Matt BurnsIt's amazing how many fellow entrepreneurs that I have worked with (including myself) came from a poker background
2 days ago · 5
Ben ZifkinThis is great. I often use poker as an analogy for business. Mostly for the points you mentioned but also because it taught me when to get aggressive. Generally people wait until the risk goes down or they are likely to 'win'. Poker teaches you that all you really need is to be just little more likely than someone else before you can start applying pressure. No need to wait until your royal flush, you should start to throw your weight around when you just begin to have a bit of an edge over everyone else.
Amir GhafouriIt shocks me how ignorant many people are of the distinction between expected value and outcome. Standard deviation is a concept essential to so many aspects of life, and certainly business. Some people refuse to accept that the quality of a process/performance will not always reflect accurately in the result. Hence, they become too high when things are well and too low when things are not. Arbitraging any subsequent mistakes in assessment/pricing is at the core of any form of investing/market participation (be it at the casino or the NYSE)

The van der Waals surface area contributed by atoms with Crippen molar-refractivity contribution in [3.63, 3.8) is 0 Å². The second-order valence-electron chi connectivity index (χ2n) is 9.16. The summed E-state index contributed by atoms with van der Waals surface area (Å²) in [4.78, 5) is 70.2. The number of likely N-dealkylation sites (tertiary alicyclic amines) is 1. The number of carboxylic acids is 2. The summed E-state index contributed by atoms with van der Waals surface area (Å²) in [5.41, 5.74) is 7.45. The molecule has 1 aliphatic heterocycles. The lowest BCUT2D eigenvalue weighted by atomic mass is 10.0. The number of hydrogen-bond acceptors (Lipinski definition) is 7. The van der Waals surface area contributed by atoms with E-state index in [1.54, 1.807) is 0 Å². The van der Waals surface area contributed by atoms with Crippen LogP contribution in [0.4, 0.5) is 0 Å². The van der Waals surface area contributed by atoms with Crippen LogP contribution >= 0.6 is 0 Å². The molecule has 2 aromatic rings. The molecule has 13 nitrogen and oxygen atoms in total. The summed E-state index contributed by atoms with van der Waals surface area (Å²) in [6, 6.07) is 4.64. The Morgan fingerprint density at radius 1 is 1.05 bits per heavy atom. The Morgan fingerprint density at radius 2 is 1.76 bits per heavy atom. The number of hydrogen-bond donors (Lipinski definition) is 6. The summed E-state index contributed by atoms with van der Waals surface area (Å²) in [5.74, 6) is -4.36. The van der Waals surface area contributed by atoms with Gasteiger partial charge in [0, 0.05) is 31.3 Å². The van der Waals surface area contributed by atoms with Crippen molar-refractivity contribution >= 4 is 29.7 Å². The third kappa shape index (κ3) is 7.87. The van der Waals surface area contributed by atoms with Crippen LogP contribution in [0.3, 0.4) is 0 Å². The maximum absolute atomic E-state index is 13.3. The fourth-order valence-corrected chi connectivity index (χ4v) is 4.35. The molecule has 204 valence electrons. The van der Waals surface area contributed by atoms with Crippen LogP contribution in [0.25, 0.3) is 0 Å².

Jackie LeeGotta plug the University of Waterloo here for putting out the second highest output of professional poker players (MIT is #1) Steve BlackPrem Kalevar and no doubt a strong correlation with them then turning to entrepreneurship as a longer term career goal